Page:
We dislike intensely the method he has chosen for implementing his proposals and also we dislike not being in a position even now of knowing the full implications of the tax. Indeed, almost every word the Chief Secretary said made it clear that he is not ready to bring in this tax. It should be delayed till next year—at least till his proposals have been sorted out. We are in a difficult position in putting forward Amendments to this Bill without knowing what the next Bill will contain, and we are in a difficulty because of the terms of the Money Resolution to the Bill.
Now, as to the tax itself. Seldom has a tax caused such an upheaval and such widespread dismay. From all sides there have been criticisms of it; indeed, from all sides criticisms have been sent to the Chancellor, and it is those criticisms which have led the Chief Secretary to make some of the noises of sympathy he has made today. There are certain criticisms which go to the root of the tax and certain criticisms which lead to mitigating its effect in relation to certain groups of people. I shall try to deal, first, with those which go to the root of the tax.
The White Paper says that one of the objects of the tax was to redress
“the balance between services and manufacturing, because services have been lightly taxed as compared with manufactured products.”
In fact, however, services have often borne the brunt of indirect taxes on commodities; they have borne the brunt of petrol tax. and they have borne the brunt of Purchase Tax. Indeed, in the days when we used to have Budgets which reduced Purchase Tax—those days, of course, are long since gone—those Budgets caused shopkeepers a good deal of trouble because they lost a lot of money through Purchase Tax having financed the holding of goods which were liable to that tax. But there are certain other services which have borne a lesser [column 492]proportion of taxes. These are the services which the Chancellor is proposing to tax now. They are not luxury services. They are the essential and vital services. They are food, housing, clothing, insurance—and, therefore, saving—financing, and all the specialist services, including research.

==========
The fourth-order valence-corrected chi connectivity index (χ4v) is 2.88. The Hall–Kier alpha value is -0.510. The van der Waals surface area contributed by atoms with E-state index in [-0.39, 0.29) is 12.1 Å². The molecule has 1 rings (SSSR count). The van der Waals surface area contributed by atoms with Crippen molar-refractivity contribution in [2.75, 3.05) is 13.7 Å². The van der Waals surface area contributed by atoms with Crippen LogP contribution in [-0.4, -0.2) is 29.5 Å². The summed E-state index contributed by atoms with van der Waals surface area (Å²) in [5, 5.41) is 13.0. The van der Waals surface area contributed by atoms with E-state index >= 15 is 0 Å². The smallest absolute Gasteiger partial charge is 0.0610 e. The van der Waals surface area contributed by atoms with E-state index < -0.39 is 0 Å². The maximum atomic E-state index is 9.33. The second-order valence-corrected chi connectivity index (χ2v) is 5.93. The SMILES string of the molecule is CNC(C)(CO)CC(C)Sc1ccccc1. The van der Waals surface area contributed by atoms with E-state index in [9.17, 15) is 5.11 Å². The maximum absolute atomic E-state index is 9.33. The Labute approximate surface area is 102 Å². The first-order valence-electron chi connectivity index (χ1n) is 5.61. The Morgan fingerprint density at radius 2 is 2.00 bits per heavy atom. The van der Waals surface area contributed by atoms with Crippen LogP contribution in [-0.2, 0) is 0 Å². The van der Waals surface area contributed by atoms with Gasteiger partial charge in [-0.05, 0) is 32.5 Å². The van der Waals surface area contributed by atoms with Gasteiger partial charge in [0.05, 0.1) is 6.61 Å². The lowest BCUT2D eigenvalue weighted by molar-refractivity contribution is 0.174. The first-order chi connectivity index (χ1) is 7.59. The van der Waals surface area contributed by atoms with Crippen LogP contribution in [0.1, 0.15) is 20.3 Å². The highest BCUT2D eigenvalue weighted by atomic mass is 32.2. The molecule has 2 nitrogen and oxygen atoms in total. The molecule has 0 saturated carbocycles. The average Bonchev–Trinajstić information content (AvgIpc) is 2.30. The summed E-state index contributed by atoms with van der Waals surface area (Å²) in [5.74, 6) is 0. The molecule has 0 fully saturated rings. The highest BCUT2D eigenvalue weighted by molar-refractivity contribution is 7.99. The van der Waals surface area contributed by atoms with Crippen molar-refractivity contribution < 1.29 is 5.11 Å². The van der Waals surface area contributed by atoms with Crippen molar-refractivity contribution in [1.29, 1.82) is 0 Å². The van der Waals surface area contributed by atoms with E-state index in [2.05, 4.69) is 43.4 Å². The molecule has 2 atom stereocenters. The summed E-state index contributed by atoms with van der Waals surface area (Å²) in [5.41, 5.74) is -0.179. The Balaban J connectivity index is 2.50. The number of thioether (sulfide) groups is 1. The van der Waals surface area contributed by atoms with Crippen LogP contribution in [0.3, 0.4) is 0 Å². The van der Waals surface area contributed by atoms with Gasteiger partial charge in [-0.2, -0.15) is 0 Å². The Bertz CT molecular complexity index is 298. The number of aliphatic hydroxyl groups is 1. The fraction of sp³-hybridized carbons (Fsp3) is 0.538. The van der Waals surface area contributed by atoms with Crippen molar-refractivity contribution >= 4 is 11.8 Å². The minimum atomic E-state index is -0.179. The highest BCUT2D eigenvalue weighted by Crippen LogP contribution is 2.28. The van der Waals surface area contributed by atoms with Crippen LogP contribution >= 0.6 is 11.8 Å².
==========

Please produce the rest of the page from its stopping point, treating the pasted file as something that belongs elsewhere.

This is a widespread tax. It is widespread tax upon essential and vital services. If its object is to take money out of the consumer's pocket—that is to reduce demand—it will only work through rising prices. I thought I heard the Chief Secretary say that he thought that most industries would absorb the tax. If they do, the absorption will come from money which would otherwise have gone in savings and into modernising. It would seem, therefore, to be a backward step and not a forward step. The psychology of the Budget has not been lost upon the country. I think it will work only by price rises, but if prices do rise the Chancellor has arranged his Budget in such a way that he can blame someone else for the rises. This, of course, is a frequent occurrence with the present Government, for they are always ready to pass on the blame to somebody else while ready to take credit for the things which go right.
The second objection, which goes to the root of the tax, is that it will hit export earners very badly indeed. I mentioned in my earlier speech on the Budget the special case of export houses and other export services. These services already suffer compared with manufacturing industry, because at least exports which attract tax get the drawback of tax. At least if one exports manufactured goods one gets an export rebate. Export services get no such rebate and are, therefore, in a bad position compared with manufacturing, and in this case if there is a balance to redress it will go to services. It will hit the hotel and catering trades very badly, and I understand that tourism is our fourth biggest dollar earner.
It will also hit insurance and finance. The whole trend of financing exports recently has been to have a series of measures which will make it easier and easier to get finance and enable manufacturers to sell to people who cannot pay immediately. Yet these very finance houses will be the ones to be penalised in the Budget. They are the ones who [column 493]are enabling some of the manufacturers to do the exporting. That is a very serious objection to the tax.
I noted that the Chief Secretary said, or I thought that he did, that the tax was infinitely variable in its impact and in its area. In that case, he can do a lot of the things which later in his speech he refused to do, and we shall make certain that we table Amendments which I hope we shall be successful in moving in order to put some of the things right.
The next objection which goes to the root of the tax is the completely artificial classification between manufacturing and services. In so far as one manages to export products—and this is a vital part of the whole Budget strategy—it is a matter of teamwork between all sides of industry. It is no use being able to produce the goods if one cannot distribute, finance and sell them.